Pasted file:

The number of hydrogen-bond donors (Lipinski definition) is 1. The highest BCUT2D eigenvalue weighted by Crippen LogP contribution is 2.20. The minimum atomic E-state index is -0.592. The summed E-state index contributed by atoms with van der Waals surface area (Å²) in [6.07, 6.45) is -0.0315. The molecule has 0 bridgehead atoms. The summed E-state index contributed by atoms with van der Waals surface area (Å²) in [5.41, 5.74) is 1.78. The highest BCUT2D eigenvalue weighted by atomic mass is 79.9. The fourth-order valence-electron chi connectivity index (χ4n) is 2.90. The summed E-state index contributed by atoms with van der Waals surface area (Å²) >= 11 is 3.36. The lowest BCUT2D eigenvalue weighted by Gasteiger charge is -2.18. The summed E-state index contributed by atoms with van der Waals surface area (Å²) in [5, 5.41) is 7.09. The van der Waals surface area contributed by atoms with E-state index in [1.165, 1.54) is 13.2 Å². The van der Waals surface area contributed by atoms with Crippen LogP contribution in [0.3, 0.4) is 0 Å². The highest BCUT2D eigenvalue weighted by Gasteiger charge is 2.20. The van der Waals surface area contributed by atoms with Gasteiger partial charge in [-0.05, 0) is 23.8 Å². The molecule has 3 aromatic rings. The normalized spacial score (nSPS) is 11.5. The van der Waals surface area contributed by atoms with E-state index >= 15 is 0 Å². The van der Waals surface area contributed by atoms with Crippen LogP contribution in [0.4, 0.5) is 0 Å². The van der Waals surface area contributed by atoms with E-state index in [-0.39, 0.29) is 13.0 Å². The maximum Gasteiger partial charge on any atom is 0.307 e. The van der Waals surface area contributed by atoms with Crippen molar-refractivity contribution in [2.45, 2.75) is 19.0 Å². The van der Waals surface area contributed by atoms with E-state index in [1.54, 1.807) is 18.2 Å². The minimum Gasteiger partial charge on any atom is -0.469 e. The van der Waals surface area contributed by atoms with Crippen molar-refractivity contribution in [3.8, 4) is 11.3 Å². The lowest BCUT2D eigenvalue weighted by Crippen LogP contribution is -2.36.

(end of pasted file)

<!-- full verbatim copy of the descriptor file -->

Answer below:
The number of hydrogen-bond donors (Lipinski definition) is 1. The highest BCUT2D eigenvalue weighted by Crippen LogP contribution is 2.20. The minimum atomic E-state index is -0.592. The summed E-state index contributed by atoms with van der Waals surface area (Å²) in [6.07, 6.45) is -0.0315. The molecule has 0 bridgehead atoms. The summed E-state index contributed by atoms with van der Waals surface area (Å²) in [5.41, 5.74) is 1.78. The highest BCUT2D eigenvalue weighted by atomic mass is 79.9. The fourth-order valence-electron chi connectivity index (χ4n) is 2.90. The summed E-state index contributed by atoms with van der Waals surface area (Å²) >= 11 is 3.36. The lowest BCUT2D eigenvalue weighted by Gasteiger charge is -2.18. The summed E-state index contributed by atoms with van der Waals surface area (Å²) in [5, 5.41) is 7.09. The van der Waals surface area contributed by atoms with E-state index in [1.165, 1.54) is 13.2 Å². The van der Waals surface area contributed by atoms with Crippen LogP contribution in [0.3, 0.4) is 0 Å². The highest BCUT2D eigenvalue weighted by Gasteiger charge is 2.20. The van der Waals surface area contributed by atoms with Gasteiger partial charge in [-0.05, 0) is 23.8 Å². The molecule has 3 aromatic rings. The normalized spacial score (nSPS) is 11.5. The van der Waals surface area contributed by atoms with E-state index >= 15 is 0 Å². The van der Waals surface area contributed by atoms with Crippen LogP contribution in [0.4, 0.5) is 0 Å². The van der Waals surface area contributed by atoms with E-state index in [-0.39, 0.29) is 13.0 Å². The maximum Gasteiger partial charge on any atom is 0.307 e. The van der Waals surface area contributed by atoms with Crippen molar-refractivity contribution in [2.45, 2.75) is 19.0 Å². The van der Waals surface area contributed by atoms with E-state index in [1.54, 1.807) is 18.2 Å². The minimum Gasteiger partial charge on any atom is -0.469 e. The van der Waals surface area contributed by atoms with Crippen molar-refractivity contribution in [3.8, 4) is 11.3 Å². The lowest BCUT2D eigenvalue weighted by Crippen LogP contribution is -2.36.